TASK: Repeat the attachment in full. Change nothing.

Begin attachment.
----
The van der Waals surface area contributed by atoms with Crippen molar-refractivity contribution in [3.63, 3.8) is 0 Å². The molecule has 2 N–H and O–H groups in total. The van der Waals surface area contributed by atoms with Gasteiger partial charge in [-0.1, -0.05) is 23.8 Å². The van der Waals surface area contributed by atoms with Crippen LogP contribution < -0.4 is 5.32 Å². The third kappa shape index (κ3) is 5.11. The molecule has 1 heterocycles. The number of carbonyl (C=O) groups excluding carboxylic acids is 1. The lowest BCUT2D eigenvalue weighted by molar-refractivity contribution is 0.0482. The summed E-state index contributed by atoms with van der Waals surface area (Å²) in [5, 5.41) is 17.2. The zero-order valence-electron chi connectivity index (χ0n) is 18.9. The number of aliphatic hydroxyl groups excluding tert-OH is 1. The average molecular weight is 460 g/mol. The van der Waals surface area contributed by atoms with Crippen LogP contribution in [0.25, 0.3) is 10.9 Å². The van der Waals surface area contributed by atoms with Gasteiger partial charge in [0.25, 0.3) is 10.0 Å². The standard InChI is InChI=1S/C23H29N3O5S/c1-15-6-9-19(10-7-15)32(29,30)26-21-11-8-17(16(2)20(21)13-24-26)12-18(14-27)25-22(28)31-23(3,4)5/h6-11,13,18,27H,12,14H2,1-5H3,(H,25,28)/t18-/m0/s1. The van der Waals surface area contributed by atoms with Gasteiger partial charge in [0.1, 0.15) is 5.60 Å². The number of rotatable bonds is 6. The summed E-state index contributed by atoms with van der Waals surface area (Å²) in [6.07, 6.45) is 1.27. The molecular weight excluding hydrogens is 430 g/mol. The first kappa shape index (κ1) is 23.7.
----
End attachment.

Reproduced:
The van der Waals surface area contributed by atoms with Crippen molar-refractivity contribution in [3.63, 3.8) is 0 Å². The molecule has 2 N–H and O–H groups in total. The van der Waals surface area contributed by atoms with Gasteiger partial charge in [-0.1, -0.05) is 23.8 Å². The van der Waals surface area contributed by atoms with Crippen LogP contribution < -0.4 is 5.32 Å². The third kappa shape index (κ3) is 5.11. The molecule has 1 heterocycles. The number of carbonyl (C=O) groups excluding carboxylic acids is 1. The lowest BCUT2D eigenvalue weighted by molar-refractivity contribution is 0.0482. The summed E-state index contributed by atoms with van der Waals surface area (Å²) in [5, 5.41) is 17.2. The zero-order valence-electron chi connectivity index (χ0n) is 18.9. The number of aliphatic hydroxyl groups excluding tert-OH is 1. The average molecular weight is 460 g/mol. The van der Waals surface area contributed by atoms with Crippen LogP contribution in [0.25, 0.3) is 10.9 Å². The van der Waals surface area contributed by atoms with Gasteiger partial charge in [0.25, 0.3) is 10.0 Å². The standard InChI is InChI=1S/C23H29N3O5S/c1-15-6-9-19(10-7-15)32(29,30)26-21-11-8-17(16(2)20(21)13-24-26)12-18(14-27)25-22(28)31-23(3,4)5/h6-11,13,18,27H,12,14H2,1-5H3,(H,25,28)/t18-/m0/s1. The van der Waals surface area contributed by atoms with Gasteiger partial charge in [0.1, 0.15) is 5.60 Å². The number of rotatable bonds is 6. The summed E-state index contributed by atoms with van der Waals surface area (Å²) in [6.07, 6.45) is 1.27. The molecular weight excluding hydrogens is 430 g/mol. The first kappa shape index (κ1) is 23.7.